I am a Philippine passport holder. I will be flying from the Philippines to Cluj Napoca, Romania in the next few months.

To save money, my employer will be booking two separate tickets for my flight. So it goes:

  • Flight 1: Manila to Istanbul (using Ticket A) Phil Airlines.

    Claim Luggage, Lay over at Istanbul for 5 hours (not planning to leave the airport).

  • Flight 2: Istanbul to Cluj Napoca, Romania (using Ticket B) another airline.

My question is do I need to get a Turkish Visa or entry clearance for my transit at Istanbul?

I already have my Romanian Visa and Working Permit and all documents needed for my stay in Romania.

  • 2
    Both at Istanbul Atatürk Airport (IST)? Sep 5, 2016 at 14:48
  • 1
    Keep in mind that, it being 2 tickets, the connection is not protected. This means that if your MNL-IST flight is delayed causing you to miss the second flight, you/your employer must buy a new ticket from Istanbul to Romania.
    – EMotion
    Sep 5, 2016 at 14:52
  • 2
    I've never heard of "another airline". Does it have a different name? Sep 5, 2016 at 18:13
  • I am not sure of the Airline name yet, maybe Tarom.
    – ExpatPH
    Sep 5, 2016 at 21:12
  • Why isn't your employer's travel agent or travel department sorting this out for you? They chose to save money by not booking a connecting flight, they should deal with the resulting issues. Connecting flights are a service that can cost extra, but shifts a lot of problems from the traveler to the airlines. Sep 7, 2016 at 0:06

2 Answers 2


For what you describe, you will need a Turkish Visa because with two separate Itineraries and Tickets, it's not a connecting flight and you are not a Transit passenger.

You have a flight from Manila to Istanbul. Then you have a flight from Istanbul to Romania. So, on arrival at IST, you will have to clear Turkish Immigration, collect your luggage, clear Customs, then check in and check your bags with the next airline.

Even if you don't check bags, you likely will still have a problem since Philippine Airline will only see you going to IST and should insist on you having a valid Turkish Visa, otherwise, they are technically transporting an inadmissible person.

This is how it works pretty much everywhere, not just IST. Travelers from certain countries, France for example, can do this since French Passport holders can travel to Turkey visa-free. Philippine Passport holders cannot.

There is one possible scenario where this will work:

  1. Philippine Airlines has an Interline Agreement with your onward carrier that includes baggage.
  2. Philippine Airlines will accept proof of onward travel in lieu of a Turkish Visa because of point #1 and can link your records.
  3. Turkey's pre-flight electronic manifest screening allows Philippine Airlines to board you without Visa information because of point #1 and point #2.
  • 1
    This is not necessarily correct: as long as you can show proof of an onward flight, Philippine Airline can recognise OP as a transit passenger and let him fly. That's how it works for China.
    – mts
    Sep 5, 2016 at 15:42
  • 1
    Actually, I was going to point that out, but it's highly dependent on the check-in or gate staff at Manila and possibly some very specific policies withing Philippine Airlines. Airlines tend to be on the cautious side when it comes to travel docs.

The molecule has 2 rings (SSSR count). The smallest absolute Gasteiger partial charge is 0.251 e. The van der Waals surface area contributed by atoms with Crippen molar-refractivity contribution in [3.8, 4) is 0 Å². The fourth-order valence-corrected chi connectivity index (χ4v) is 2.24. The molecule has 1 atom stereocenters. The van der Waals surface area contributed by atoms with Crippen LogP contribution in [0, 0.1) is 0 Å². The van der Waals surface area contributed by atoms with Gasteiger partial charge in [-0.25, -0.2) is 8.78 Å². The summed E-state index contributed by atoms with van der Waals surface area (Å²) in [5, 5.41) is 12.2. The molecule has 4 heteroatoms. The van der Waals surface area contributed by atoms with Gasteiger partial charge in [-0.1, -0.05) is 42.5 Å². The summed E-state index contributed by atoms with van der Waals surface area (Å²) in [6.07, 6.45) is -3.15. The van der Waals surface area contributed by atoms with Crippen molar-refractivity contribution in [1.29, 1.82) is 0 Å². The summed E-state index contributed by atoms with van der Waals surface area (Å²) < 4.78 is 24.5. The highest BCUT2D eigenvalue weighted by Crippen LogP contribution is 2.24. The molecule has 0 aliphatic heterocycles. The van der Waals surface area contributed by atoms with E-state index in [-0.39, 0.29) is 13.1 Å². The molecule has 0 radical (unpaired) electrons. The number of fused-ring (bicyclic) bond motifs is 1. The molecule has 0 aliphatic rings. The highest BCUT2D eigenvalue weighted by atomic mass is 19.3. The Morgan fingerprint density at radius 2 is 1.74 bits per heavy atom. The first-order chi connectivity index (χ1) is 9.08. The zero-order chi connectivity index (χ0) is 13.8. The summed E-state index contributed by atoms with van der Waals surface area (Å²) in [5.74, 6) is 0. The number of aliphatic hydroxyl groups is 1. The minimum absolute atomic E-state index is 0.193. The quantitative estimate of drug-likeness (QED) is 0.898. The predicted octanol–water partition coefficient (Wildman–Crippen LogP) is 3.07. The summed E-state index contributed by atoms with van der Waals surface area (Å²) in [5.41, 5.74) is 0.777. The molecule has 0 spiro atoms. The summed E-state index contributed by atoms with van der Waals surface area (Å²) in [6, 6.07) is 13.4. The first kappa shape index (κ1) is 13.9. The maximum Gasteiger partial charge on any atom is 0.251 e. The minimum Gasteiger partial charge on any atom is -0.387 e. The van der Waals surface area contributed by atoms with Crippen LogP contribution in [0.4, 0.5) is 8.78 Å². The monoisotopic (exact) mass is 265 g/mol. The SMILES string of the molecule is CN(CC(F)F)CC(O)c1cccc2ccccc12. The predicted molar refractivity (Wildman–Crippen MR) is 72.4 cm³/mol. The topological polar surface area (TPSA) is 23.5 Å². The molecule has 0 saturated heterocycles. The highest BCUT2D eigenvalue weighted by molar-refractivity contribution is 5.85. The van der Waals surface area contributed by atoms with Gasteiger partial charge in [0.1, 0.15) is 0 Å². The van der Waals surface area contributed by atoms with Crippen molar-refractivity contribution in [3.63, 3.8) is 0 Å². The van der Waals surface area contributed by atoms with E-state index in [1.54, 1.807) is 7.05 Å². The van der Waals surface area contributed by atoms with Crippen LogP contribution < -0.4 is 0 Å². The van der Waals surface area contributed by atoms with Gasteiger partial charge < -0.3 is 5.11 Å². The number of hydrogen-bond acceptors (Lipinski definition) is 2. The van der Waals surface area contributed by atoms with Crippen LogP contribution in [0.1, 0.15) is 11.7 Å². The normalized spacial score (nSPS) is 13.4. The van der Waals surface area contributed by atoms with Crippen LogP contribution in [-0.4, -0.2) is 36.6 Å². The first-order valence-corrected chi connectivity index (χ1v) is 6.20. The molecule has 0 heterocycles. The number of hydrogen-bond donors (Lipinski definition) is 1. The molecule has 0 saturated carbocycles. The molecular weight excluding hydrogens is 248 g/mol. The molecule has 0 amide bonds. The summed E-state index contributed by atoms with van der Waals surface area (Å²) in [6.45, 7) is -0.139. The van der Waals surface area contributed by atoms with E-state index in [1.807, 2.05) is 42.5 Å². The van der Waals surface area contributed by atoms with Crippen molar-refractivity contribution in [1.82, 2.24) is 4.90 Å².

– DTRT
    Sep 5, 2016 at 15:48
  • Reason for a downvote? I'd rather correct any errors. Totally unwarrented.
    – DTRT
    Sep 5, 2016 at 16:27
  • Who are you replying to? That's the reason I said this would now work.
    – DTRT
    Sep 5, 2016 at 17:10
  • So i guess i would need a Turkish evisa or visa because to pick up your luggage at Ataturk Airport, you need to go through passport control and there you need a visa. But since Romania is not part of the Schengen, i am not qualified for the e-visa. So i need to go to Turkish Embassy here in Manila, which is too much hassle. :(
    – ExpatPH
    Sep 5, 2016 at 21:14

From TAV

Transfer Passengers:(International Transfer Passengers With An International Connection Flight) A boarding card is issued for the passenger (if not issued in the country of origin) at the transit desk of the relevant handling company on the Arrivals floor. The passenger does not go through passport control. Instead, he/she directly proceeds through the transit area into the International Departures area. Baggage will be automatically transferred to the connecting flight.

No passport control means no visa checking, means no visa required.

  • However I am concerned by your Claim Luggage :)
  • It is not a connection, as it is a separate ticket. The first airline will have no idea that travel supposedly continues.
    – Aganju
    Sep 5, 2016 at 16:55
  • The BusinessDictionary entry is incomplete to the point of being misleading or outright wrong. "Connection" or "Connecting Flight" has a specific industry meaning. The OP merely has two flights, one right after the other.
    – DTRT
    Sep 5, 2016 at 17:14
  • This thread gives a couple of comments that people have done this showing proof of onward ticket: flyertalk.com/forum/air-france-frequence-plus/… . Upvoted
    – Berwyn
    Sep 5, 2016 at 17:32
  • If it's a connecting flight, i understand that's the process. However, i have 2 separate tickets. So Flight 1 thinks my final destination is Istanbul and does not know that i have Flight 2 after 5 hours.
    – ExpatPH
    Sep 5, 2016 at 21:17

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